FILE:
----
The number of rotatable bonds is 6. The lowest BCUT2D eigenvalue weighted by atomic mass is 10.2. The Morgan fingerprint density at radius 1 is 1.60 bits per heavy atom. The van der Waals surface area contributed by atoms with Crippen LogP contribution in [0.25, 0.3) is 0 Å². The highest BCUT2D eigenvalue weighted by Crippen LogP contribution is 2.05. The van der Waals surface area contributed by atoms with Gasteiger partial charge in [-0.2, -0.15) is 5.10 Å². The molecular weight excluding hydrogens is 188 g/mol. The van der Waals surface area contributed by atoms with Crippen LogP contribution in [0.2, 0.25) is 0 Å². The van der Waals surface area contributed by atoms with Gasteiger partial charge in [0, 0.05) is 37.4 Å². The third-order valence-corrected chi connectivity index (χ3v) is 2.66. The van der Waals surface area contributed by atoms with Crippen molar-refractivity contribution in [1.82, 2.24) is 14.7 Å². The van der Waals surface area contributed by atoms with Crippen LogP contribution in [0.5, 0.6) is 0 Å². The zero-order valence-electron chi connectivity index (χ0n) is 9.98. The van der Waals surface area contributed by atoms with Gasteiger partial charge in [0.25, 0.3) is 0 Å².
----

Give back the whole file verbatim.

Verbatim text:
The number of rotatable bonds is 6. The lowest BCUT2D eigenvalue weighted by atomic mass is 10.2. The Morgan fingerprint density at radius 1 is 1.60 bits per heavy atom. The van der Waals surface area contributed by atoms with Crippen LogP contribution in [0.25, 0.3) is 0 Å². The highest BCUT2D eigenvalue weighted by Crippen LogP contribution is 2.05. The van der Waals surface area contributed by atoms with Gasteiger partial charge in [-0.2, -0.15) is 5.10 Å². The molecular weight excluding hydrogens is 188 g/mol. The van der Waals surface area contributed by atoms with Crippen LogP contribution in [0.2, 0.25) is 0 Å². The van der Waals surface area contributed by atoms with Gasteiger partial charge in [0, 0.05) is 37.4 Å². The third-order valence-corrected chi connectivity index (χ3v) is 2.66. The van der Waals surface area contributed by atoms with Crippen molar-refractivity contribution in [1.82, 2.24) is 14.7 Å². The van der Waals surface area contributed by atoms with Crippen LogP contribution in [0.5, 0.6) is 0 Å². The zero-order valence-electron chi connectivity index (χ0n) is 9.98. The van der Waals surface area contributed by atoms with Gasteiger partial charge in [0.25, 0.3) is 0 Å².